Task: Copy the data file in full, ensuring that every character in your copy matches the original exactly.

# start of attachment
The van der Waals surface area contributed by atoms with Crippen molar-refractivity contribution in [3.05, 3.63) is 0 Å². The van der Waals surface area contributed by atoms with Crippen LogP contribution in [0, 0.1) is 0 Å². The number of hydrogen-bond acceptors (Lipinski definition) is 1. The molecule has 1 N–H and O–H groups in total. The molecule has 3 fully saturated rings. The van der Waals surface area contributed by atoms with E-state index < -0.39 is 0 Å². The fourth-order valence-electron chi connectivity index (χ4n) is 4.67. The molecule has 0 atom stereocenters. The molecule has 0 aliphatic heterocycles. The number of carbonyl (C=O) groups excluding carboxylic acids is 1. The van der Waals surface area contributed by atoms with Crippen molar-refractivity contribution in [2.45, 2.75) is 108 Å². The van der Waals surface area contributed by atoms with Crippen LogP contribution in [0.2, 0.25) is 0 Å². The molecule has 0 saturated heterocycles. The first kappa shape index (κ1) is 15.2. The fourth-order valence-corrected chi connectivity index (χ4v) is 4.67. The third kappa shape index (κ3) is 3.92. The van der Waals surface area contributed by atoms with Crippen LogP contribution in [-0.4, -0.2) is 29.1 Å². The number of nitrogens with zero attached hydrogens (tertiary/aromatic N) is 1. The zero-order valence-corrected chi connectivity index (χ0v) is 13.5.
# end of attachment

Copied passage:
The van der Waals surface area contributed by atoms with Crippen molar-refractivity contribution in [3.05, 3.63) is 0 Å². The van der Waals surface area contributed by atoms with Crippen LogP contribution in [0, 0.1) is 0 Å². The number of hydrogen-bond acceptors (Lipinski definition) is 1. The molecule has 1 N–H and O–H groups in total. The molecule has 3 fully saturated rings. The van der Waals surface area contributed by atoms with E-state index < -0.39 is 0 Å². The fourth-order valence-electron chi connectivity index (χ4n) is 4.67. The molecule has 0 atom stereocenters. The molecule has 0 aliphatic heterocycles. The number of carbonyl (C=O) groups excluding carboxylic acids is 1. The van der Waals surface area contributed by atoms with Crippen molar-refractivity contribution in [2.45, 2.75) is 108 Å². The van der Waals surface area contributed by atoms with Crippen LogP contribution in [0.2, 0.25) is 0 Å². The molecule has 0 saturated heterocycles. The first kappa shape index (κ1) is 15.2. The fourth-order valence-corrected chi connectivity index (χ4v) is 4.67. The third kappa shape index (κ3) is 3.92. The van der Waals surface area contributed by atoms with Crippen LogP contribution in [-0.4, -0.2) is 29.1 Å². The number of nitrogens with zero attached hydrogens (tertiary/aromatic N) is 1. The zero-order valence-corrected chi connectivity index (χ0v) is 13.5.